Sergius Bulgakov, The Burning Bush: On the Orthodox Veneration of the Mother of God

The Telegraph: Western voters have made foreign intervention almost impossible. That is a dangerous mistake

The Telegraph: Western voters have made foreign intervention almost impossible. That is a dangerous mistake

by Rupert Sutton

"Last week, as David Cameron’s decision to intervene and protect the citizens of Benghazi from Colonel Gaddafi’s murderous attentions was heavily criticised, future British intervention in overseas conflicts suffered another setback as a policy tool. Unfortunately, this is happening at the very time it is needed most.

Largely based on the findings of a dubious Foreign Affairs Select Committee report, Cameron’s critics railed against intervention. They did this while ignoring Syria, where three years after planned action to prevent President Assad butchering his own citizens was called off, independent monitors recently put the body count at 430,000 and rising.

Those slamming intervention also continued regardless of a stream of arrests across Europe, each revealing more individuals planning terrorist attacks who had been incited by Syria-based Isil recruiters intent on replicating the grisly successes of Brussels, and Paris."

The opponents of intervention seem to think we should have just let Gaddafi slaughter his own people, just like Assad continues to do in Syria.

Politics According to the Bible, by Wayne Grudem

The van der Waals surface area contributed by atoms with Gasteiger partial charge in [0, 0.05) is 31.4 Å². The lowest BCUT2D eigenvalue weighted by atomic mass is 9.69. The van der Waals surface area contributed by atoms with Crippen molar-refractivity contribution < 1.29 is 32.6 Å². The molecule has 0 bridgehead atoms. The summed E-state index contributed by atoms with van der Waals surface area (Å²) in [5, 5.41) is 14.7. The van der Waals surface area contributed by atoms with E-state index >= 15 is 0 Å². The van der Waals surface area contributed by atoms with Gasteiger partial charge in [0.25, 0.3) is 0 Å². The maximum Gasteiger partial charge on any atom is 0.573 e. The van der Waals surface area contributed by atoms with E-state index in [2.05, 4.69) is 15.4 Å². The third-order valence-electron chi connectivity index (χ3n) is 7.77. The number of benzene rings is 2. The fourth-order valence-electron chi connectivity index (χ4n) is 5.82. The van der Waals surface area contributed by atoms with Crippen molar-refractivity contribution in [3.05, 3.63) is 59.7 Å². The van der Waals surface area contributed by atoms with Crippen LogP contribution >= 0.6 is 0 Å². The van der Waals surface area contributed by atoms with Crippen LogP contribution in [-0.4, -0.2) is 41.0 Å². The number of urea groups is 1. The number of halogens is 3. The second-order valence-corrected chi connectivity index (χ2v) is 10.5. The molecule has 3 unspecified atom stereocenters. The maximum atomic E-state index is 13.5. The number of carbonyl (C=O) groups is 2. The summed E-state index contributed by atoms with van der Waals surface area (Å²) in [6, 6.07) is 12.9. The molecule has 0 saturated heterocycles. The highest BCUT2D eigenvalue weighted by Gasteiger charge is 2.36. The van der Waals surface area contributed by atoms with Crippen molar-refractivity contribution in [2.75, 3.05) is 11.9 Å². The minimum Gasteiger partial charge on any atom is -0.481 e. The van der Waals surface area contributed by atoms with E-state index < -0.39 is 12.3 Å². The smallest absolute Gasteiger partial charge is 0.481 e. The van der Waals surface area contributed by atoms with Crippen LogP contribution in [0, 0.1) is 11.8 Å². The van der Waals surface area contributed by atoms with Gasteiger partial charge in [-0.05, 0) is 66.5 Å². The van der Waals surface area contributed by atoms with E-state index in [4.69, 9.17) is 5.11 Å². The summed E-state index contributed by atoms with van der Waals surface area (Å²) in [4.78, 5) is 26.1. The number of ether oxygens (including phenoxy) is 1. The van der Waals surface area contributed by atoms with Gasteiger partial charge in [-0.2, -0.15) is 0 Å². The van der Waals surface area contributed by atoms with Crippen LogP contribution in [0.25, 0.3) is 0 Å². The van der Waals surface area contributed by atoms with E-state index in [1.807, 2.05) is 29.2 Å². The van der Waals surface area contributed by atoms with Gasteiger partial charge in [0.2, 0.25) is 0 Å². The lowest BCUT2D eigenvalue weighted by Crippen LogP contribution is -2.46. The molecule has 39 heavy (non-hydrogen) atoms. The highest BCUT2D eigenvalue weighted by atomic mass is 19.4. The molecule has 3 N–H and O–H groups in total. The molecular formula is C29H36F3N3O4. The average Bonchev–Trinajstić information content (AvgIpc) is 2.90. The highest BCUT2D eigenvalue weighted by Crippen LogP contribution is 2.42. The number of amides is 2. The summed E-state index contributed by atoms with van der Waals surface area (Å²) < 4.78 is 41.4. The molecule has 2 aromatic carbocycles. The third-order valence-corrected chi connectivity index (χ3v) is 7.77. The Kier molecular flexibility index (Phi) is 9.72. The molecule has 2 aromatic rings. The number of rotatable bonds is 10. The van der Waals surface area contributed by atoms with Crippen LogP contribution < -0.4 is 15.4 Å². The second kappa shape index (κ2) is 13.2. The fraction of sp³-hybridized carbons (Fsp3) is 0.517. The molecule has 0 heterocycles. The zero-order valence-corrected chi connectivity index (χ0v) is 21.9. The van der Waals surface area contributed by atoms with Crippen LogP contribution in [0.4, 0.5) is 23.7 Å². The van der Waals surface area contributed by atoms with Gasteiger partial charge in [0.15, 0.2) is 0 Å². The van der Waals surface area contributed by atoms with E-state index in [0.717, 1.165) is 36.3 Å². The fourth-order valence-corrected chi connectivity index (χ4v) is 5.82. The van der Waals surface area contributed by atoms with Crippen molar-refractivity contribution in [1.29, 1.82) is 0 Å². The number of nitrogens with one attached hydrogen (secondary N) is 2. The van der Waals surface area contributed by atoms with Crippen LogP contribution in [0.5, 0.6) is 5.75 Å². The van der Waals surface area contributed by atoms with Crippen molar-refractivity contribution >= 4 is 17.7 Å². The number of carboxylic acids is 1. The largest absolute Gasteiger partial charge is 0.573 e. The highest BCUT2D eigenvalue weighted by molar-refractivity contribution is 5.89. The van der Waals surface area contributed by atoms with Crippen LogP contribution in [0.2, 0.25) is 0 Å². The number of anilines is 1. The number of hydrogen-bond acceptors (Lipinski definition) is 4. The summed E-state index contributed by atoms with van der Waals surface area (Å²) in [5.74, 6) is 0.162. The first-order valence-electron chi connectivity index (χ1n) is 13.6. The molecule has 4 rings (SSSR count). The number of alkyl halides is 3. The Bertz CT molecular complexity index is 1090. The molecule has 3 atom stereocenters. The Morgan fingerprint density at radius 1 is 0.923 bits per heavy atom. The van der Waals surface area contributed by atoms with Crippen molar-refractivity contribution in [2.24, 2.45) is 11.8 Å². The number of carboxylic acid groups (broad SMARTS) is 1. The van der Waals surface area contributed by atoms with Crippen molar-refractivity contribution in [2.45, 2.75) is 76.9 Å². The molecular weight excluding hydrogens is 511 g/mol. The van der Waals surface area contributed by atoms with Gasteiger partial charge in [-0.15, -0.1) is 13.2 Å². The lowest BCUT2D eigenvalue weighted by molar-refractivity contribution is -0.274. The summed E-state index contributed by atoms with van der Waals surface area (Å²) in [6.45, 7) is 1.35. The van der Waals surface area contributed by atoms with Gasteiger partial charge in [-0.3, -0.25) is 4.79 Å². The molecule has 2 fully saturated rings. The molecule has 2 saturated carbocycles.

Wayne Grudem, Politics According to the Bible: A Comprehensive Resource for Understanding Modern Political Issues in Light of Scripture, 2010 Zondervan

It is tempting to re-title this book 'The Gospel according to the Republican Party.' Evangelical theologian Wayne Grudem attempts to provide here a collection of insights into how the Bible can speak to modern politics. It turns out the Bible teaches all the things that Republicans agree with. The Bible approves of a flat rate of tax, school vouchers, waterboarding, gun ownership and holds that illegal immigration is one of the greatest evils of our age. I don't think its unfair to say that at times Grudem forgets his purpose in providing a general Biblical perspective on politics and at times just argues for his own opinions, based largely on his own interpretation of contemporary politics, offering only a superficial engagement with the Biblical texts.

The biggest problem with the book is the social, cultural and economic distance between today's political issues and the world of the Bible. The Bible is written for societies whose concerns were not the same as those of the contemporary USA. We cannot expect it to provide an answer as to whether school vouchers are a good idea or not. Nor do the principles it teaches easily translate between two very different socio-economic contexts. Grudem uses Biblical law to argue for private property as a fundamental principle. However, it seems arguable that the notion of private property held by the Israelites was not identifical to the individualistic understanding of property held by Grudem. He completely ignores the restrictions on property transfers in the law of Leviticus.

Grudem's attempt to use Scripture to proof text political positions is often very weak. For instance, he uses the tithes of the Old Testament to prove that there should be a flat rate of tax. Firstly, it is doubtful that the tithes were a tax, as opposed to a contribution to the religious cult of Israel. Secondly, we may ask how it is legitimate to argue for the single rate of the tithe as absolute, while holding the specific rate (10%) to be relative. Grudem uses 1 Samuel 8:10-18 to condemn 'big government' spending: